ground – reasons  literacy, more
urbanisation, easier climate, more
Fortune at the bottom of the pyramid

‘Fortune at the bottom of the

pyramid’ – C.K.Prahlad – US based
Author, Academic and Management Guru

Died on 17th April,

Global study by I.F.C. and W.R.I.

2007 – Global study by I’nal Finance

Corporation and World Resources
Institute  900 million Indian household
with < USD 3000/year of purchasing
power => USD 1.2 TRILLION of
Q. Where will they be after a few years
Consumer’s choice…

 Consumer’s make interesting choices

as they move up the income ladder
 Access to electricity also leads to
making ‘lifestyle’ purchase
 25% of rural and 66% of urban
households have T.V.
 Villagers want fridges, cookers, cell
phone, scooter, etc.
Consumer’s choice…

 Middle & bottom of pyramid comprise

of aspirers, seekers, strivers
 According to NCAER, the above 3
segments will have 100 mn
households with USD 500bn to spend
by 2010

National Council for Applied Economic Research

Consumer’s choice…

Changes in consumer behaviour between

1990 & 2000:
increased spending on phones, clothing,
education, healthcare, gas & electricity
connection, transport & entertainment

2012 – India’s total retail spending =

USD 530 bn (USD 278bn at rural areas)
‘modern retail will thrive, but traditional
retail will survive’
2014 – Reliance Retail is expected to
cross USD 25 bn = 5% of total market
=> market is big enough to
accommodate many players

‘change drivers’ of consumption boom

 high literacy rate of young age groups
+ access to information
Basic necessities  lifestyle & health
oriented goods

India is the fastest growing telephony

market + largest consumer of gold
major spending will continue to come
from Maharashtra, T.N., Karnatak,
Gujarat, Punjab, Haryana, Delhi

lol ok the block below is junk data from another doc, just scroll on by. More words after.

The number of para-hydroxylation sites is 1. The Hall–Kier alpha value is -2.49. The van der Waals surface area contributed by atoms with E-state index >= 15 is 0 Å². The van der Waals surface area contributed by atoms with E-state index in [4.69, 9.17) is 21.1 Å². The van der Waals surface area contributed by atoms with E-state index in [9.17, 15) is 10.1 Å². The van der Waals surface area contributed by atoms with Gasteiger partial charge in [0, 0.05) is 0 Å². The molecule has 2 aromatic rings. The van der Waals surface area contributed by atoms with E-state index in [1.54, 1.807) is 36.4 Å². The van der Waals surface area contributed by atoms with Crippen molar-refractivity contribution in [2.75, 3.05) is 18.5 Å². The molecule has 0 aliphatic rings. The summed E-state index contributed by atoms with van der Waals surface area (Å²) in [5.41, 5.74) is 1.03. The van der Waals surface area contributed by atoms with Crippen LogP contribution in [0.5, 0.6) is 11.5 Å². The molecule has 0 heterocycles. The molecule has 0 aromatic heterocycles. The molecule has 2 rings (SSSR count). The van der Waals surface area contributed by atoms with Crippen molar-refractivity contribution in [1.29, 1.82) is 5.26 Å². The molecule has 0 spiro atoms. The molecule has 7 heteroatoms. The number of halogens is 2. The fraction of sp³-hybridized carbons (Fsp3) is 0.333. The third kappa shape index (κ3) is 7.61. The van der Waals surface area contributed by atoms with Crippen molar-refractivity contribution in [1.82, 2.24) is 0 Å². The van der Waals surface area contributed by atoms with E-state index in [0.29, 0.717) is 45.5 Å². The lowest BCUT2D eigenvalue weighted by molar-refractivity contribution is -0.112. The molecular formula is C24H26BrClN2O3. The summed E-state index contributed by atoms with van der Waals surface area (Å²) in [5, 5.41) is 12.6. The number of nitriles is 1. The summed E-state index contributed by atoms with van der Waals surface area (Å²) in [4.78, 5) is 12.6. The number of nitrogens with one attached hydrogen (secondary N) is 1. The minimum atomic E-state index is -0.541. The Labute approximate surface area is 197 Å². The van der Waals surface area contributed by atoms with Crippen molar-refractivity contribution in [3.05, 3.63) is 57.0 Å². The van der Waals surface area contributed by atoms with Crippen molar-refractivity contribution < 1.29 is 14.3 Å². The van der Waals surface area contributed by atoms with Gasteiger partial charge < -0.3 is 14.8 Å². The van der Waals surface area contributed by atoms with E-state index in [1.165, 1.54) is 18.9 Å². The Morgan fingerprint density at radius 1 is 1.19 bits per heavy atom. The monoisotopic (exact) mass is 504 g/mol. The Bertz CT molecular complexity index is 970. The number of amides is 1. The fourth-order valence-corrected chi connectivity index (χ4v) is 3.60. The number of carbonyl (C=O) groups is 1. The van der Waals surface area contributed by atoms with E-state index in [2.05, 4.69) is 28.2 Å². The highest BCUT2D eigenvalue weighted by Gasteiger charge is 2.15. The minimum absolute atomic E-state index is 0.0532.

These states will urbanise faster =>
large markets for processed food,
consumer durables, FMCG
Dr. Amit Mitra – Secretary General – FICCI

An Indian slum in reality is an

enterprise center – but the daily struggle
is unrelenting
Above these urban slums are 100 mn.
households which earn 72k/yr.
Sellers should know how to reach these
households – rural + urban
One such solution  micro packaging
Dr. Amit Mitra – Secretary General – FICCI

45 mn. ‘have more’ households –

C 18 mn. ‘have lots’ households –
Rs.1850/day (Rs.3085)*
4 mn. ‘have all’ households –
Rs.4930/day (Rs.14800)*

Retail is world’s largest private industry

with sales > USD 12 TRILLION (1/4 of
world gross product)
Biggest retail market – USA – USD 4
2nd rank – Japan – USD 1.2 trillion
China – USD 700 bn
India – USD 400 bn
McKinsey report
Apparel spend has remained constant at 5-6% of
household income …….and across income

India to become 5th largest consumer market by

McKinsey report
……… in line with global benchmarks

SOURCE : Euromonitor; MGI

Class Structure

75% of all consumer spending is by

poor class
By 2025 
2% globals – 20% of total spending
Middle class – 59% of total
Lower class - 21% of total
Class Structure

“marketers need to go out and look for

new customer as their profile is changing
very fast”
India has 784 towns with population >
Mumbai (18 mn) + Delhi (14 mn) +
Kolkata (14 mn) + Chennai + Hyderabad
+ Bangalore + Ahmedabad + Pune = 6%
Class Structure

Almost 2/3 of India’s middle class

opportunity will lie outside top tier urban
Chandigarh, Ludhiana & Amritsar have
average incomes ≥ top tier cities
Technopak – short term assessment – 2008

Trend 1. Socio-economic differences are

blurring. Different consumer groups
share the same aspirations
Trend 2. The chasm between India's
flourishing cities and bleak rural
hinterland is narrowing. A new prosperity
is sprouting in rural India.
Technopak – short term assessment – 2008

Trend 3. Society wants to look young

forever. Youthful behaviour persists into
adulthood; 40-year-old men and women
look, talk, act and dress like people in
their twenties
Trend 4. Focus has given way to multi-
faceted. Most people today are engaged
in multiple activities at the same time
Technopak – short term assessment – 2008

Trend 5. Sharing is in, be it wealth or

content, as typified by iTunes, YouTube
and blogs.
Trend 6. Increased demand for leisure
travel, real estate and unique lifestyle
experiences has fuelled the concept of
renting ownership.
Trend 7. Mobile phones represent a
Technopak – short term assessment – 2008

Trend 8. Media-aware kids with access to

global information are being consulted by
their parents on decisions over holidays,
cars, consumer durables, and so on.
Trend 9. Indian consumers are becoming
environmentally conscious, using
recycled products and opting for eco-
friendly items where possible.
Technopak – short term assessment – 2008

Trend 10. There is an interest in the

heritage and history of modern concepts.
This search for roots is evident in music,
fashion, and design trends.